Saturday, January 8, 2011


Good article on "sentences that clunk" and why students can't punctuate.


Edittorrent said...

I particularly liked this paragraph, which seems to me to neatly summarize the foundation for most of the errors we see on a daily basis:

Standard written English is a whole other language from its spoken (and texted) counterpart, with conventions not just of punctuation but also of many shortcuts to meaning—streamlined words and phrases, ellipses (omitted word or words), idioms, figures of speech—that have developed over many years. You learn them by reading. And if you haven't read much, when you set pen to paper yourself, you take things more slowly and apply a literal-minded logic, as you would in finding your way through a dark house.


Adrian said...

I think there are some overlooked forces that have been shaping some of the changes ("mistakes") that Mr. Yagoda is pointing out.

Lawyers: In the business world, lawyers worry about details that wouldn't occur to most of us. For example, there are rules about how a company can and cannot use its trademarks in order to protect the trademark. In particular, you don't ever use variations of it, unless those variations are also trademarked. The trademarked name of the Yankees baseball team has an s. Writing Yankee instead is not a proper use of the trademark. Owners of trademarks (or their lawyers) often ask the media to respect the trademarks by using them correctly. You can find plenty of examples of this for Xerox, Kleenex, Spam (Hormell), and Google. So it doesn't surprise me when Yagoda points out that The New York Times shifted to the legally-correct usage. (Not to mention that Yankee game is ever so slightly more ambiguous than Yankees game.)

(I know one Microsoft employee who likes to say, "I'll google it on Bing.")

Technology: Computers are picky about punctuation. If you're one of those people who answers your family and friends' technical questions, you've probably wrestled with the logical inconsistency of the English convention to put the punctuation inside the closing quotation mark rather than with the outer sentence to which it belongs. When you email your cousin-in-law, explaining that he needs to click on the box and type "fizzbin", you have to make sure he doesn't put the comma or period (or the quotation marks themselves) there. Lots of software manuals adopt this convention to minimize confusion. Most young people are tech support for their families, so they tend to be accustomed to this change.

Ironically, the older convention is also an artifact of technology. I once read that setting a period or comma inside the closing quotation mark was more stable for the printing press than the other way around.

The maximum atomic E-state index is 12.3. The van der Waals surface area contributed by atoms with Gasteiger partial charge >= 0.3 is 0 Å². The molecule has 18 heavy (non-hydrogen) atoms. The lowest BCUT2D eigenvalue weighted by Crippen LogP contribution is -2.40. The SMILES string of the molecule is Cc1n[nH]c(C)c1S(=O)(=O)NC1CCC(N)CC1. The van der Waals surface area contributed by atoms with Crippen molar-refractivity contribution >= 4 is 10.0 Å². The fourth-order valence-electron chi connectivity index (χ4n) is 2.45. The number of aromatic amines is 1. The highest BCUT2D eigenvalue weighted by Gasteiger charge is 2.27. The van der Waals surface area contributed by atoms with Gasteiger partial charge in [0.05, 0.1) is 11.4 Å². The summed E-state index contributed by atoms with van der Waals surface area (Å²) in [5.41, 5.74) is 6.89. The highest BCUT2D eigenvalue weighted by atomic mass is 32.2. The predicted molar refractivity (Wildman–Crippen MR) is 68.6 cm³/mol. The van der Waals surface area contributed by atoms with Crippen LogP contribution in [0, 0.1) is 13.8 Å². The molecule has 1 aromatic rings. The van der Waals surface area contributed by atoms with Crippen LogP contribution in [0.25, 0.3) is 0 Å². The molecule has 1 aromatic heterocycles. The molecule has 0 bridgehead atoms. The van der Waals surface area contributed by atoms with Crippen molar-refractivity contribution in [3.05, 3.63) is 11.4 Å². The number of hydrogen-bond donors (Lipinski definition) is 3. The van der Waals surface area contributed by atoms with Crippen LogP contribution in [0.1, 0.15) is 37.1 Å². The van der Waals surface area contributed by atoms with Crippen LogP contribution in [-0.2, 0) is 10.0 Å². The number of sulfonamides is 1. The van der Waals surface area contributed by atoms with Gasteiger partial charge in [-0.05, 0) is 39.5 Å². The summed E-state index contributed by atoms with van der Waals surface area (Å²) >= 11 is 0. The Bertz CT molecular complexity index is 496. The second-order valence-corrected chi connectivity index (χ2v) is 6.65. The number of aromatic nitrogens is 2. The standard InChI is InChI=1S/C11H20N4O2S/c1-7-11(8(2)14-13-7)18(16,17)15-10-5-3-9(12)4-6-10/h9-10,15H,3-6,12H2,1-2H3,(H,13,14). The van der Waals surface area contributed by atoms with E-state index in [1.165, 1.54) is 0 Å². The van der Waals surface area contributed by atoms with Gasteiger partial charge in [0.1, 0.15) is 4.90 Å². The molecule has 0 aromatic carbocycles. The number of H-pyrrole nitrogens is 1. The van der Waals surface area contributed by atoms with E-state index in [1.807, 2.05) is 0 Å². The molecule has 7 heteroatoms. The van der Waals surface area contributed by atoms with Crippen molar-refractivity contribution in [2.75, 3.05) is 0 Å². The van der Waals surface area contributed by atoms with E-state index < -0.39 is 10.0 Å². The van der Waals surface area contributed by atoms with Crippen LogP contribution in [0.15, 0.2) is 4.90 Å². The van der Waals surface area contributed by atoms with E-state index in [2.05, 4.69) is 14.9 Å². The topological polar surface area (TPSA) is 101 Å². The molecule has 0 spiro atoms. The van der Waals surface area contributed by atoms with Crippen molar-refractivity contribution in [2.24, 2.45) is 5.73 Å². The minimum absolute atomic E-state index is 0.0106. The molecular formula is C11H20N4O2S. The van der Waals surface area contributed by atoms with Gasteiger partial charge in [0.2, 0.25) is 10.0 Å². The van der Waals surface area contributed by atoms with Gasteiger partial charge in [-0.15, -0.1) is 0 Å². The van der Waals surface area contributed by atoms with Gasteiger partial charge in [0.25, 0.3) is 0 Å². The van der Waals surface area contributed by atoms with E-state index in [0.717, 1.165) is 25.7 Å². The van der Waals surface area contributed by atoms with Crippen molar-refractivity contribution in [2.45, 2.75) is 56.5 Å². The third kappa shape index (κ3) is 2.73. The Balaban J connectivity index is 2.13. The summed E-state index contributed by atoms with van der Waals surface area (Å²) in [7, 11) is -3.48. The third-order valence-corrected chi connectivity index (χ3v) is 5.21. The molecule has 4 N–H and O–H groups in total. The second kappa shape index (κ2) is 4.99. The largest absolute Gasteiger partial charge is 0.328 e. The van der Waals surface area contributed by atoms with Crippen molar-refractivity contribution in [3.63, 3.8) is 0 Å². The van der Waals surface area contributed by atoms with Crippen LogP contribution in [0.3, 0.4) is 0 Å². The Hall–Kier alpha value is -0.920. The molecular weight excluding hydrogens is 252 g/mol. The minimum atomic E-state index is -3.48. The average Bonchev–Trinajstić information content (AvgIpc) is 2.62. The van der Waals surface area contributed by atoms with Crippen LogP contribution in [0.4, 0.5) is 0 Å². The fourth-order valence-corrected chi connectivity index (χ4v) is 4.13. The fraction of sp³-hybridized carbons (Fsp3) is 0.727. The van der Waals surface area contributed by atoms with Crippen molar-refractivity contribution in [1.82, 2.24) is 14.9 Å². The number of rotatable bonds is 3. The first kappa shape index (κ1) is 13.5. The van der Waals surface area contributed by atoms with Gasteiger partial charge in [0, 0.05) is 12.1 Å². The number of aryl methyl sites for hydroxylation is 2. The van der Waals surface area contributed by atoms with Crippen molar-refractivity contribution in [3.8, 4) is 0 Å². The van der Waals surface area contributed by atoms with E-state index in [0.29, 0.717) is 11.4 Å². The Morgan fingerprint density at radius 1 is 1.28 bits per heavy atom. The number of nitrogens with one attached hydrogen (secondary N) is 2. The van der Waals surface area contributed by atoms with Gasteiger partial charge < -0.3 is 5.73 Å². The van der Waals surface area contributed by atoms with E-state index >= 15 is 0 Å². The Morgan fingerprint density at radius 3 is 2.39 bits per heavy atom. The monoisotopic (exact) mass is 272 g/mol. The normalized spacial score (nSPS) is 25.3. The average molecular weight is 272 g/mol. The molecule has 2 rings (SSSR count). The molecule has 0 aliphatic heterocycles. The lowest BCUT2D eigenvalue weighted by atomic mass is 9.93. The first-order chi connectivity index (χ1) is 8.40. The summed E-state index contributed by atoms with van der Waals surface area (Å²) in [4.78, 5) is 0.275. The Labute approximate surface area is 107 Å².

Typed Conversations: People, especially young people, converse largely through keyboards. Email, instant messaging, and texting have replaced a lot of spoken conversion. Casual, conversational English over these channels is common. ("U eat yet?") I imagine that when you switch gears to formal writing, you become hyper-conscious of all those words we leave out. ("Did you eat yet?") It's easy to overcorrect, especially--as Yagoda notes--if you're uncertain about the actual rules.

The dropping of words in conversation is something I struggle with in my dialogue.

Globalization: Worldwide, most English speakers use something closer to the Queen's English than the President's English. The Internet is the new melting pot. We are exposed to a lot of English from the four corners of the world, often without knowing which corner. In high school, it was easy to recognize that all those surprising spellings and punctuation variations were in my British Lit books but not in my American Lit ones. Today, we routinely read blogs and user comments that come from England, India, Netherlands, Australia, Canada, South Africa, etc. We also read a lot of text from people for whom even a local dialect of English is not their primary language. It all starts to blur together. You'd have to pay a lot of attention to recognize the origins for conventions like grey versus gray, Mr versus Mr., etc. Furthermore, most of what we read today is not professionally copy-edited to any standard.

Bonus Discussion: Did you notice Yagoda used a semicolon? How old skool!

Wes said...

Good article.

LOL-type abbreviations, and slang terms like "diss" or "phat" are beginning to show up in job applications which I immediately put in the round file. WTF are the applicants thinking?

Alicia said...

Wes, I think it goes along with wearing sneakers to the interview.

Wes said...

Good one!!!!

I tried to hire an intern last summer who was attending a top B-school. I warned him about the drug test, and sure enough, he flunked it.